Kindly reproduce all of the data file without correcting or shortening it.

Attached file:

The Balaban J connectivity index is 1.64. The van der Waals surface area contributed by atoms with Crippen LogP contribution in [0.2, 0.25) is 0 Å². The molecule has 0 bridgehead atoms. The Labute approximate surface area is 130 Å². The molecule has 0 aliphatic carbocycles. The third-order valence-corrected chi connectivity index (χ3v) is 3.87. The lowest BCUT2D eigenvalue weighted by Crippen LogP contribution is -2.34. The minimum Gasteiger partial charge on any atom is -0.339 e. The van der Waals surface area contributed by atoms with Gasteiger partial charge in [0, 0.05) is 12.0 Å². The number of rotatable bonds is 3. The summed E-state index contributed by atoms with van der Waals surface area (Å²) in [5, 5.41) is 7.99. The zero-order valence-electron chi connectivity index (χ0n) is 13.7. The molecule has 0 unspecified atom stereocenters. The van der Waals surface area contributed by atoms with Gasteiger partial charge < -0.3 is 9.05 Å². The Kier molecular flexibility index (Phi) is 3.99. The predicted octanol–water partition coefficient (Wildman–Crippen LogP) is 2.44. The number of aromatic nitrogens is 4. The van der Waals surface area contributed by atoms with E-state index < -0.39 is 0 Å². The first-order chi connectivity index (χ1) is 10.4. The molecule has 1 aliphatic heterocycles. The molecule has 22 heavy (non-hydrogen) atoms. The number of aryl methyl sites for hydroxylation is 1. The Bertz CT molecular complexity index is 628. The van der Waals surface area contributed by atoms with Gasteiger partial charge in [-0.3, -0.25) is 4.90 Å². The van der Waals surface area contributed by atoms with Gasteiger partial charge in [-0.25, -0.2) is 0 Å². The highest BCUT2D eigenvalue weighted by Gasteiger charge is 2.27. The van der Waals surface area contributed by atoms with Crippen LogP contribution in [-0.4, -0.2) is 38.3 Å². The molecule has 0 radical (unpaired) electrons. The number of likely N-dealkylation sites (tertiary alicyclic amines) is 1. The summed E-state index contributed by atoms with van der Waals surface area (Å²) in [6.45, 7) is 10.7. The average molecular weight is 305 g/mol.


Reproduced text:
The Balaban J connectivity index is 1.64. The van der Waals surface area contributed by atoms with Crippen LogP contribution in [0.2, 0.25) is 0 Å². The molecule has 0 bridgehead atoms. The Labute approximate surface area is 130 Å². The molecule has 0 aliphatic carbocycles. The third-order valence-corrected chi connectivity index (χ3v) is 3.87. The lowest BCUT2D eigenvalue weighted by Crippen LogP contribution is -2.34. The minimum Gasteiger partial charge on any atom is -0.339 e. The van der Waals surface area contributed by atoms with Gasteiger partial charge in [0, 0.05) is 12.0 Å². The number of rotatable bonds is 3. The summed E-state index contributed by atoms with van der Waals surface area (Å²) in [5, 5.41) is 7.99. The zero-order valence-electron chi connectivity index (χ0n) is 13.7. The molecule has 0 unspecified atom stereocenters. The van der Waals surface area contributed by atoms with Gasteiger partial charge < -0.3 is 9.05 Å². The Kier molecular flexibility index (Phi) is 3.99. The predicted octanol–water partition coefficient (Wildman–Crippen LogP) is 2.44. The number of aromatic nitrogens is 4. The van der Waals surface area contributed by atoms with E-state index < -0.39 is 0 Å². The first-order chi connectivity index (χ1) is 10.4. The molecule has 1 aliphatic heterocycles. The molecule has 22 heavy (non-hydrogen) atoms. The number of aryl methyl sites for hydroxylation is 1. The Bertz CT molecular complexity index is 628. The van der Waals surface area contributed by atoms with Gasteiger partial charge in [-0.3, -0.25) is 4.90 Å². The van der Waals surface area contributed by atoms with Gasteiger partial charge in [-0.25, -0.2) is 0 Å². The highest BCUT2D eigenvalue weighted by Gasteiger charge is 2.27. The van der Waals surface area contributed by atoms with Crippen LogP contribution in [-0.4, -0.2) is 38.3 Å². The molecule has 0 radical (unpaired) electrons. The number of likely N-dealkylation sites (tertiary alicyclic amines) is 1. The summed E-state index contributed by atoms with van der Waals surface area (Å²) in [6.45, 7) is 10.7. The average molecular weight is 305 g/mol.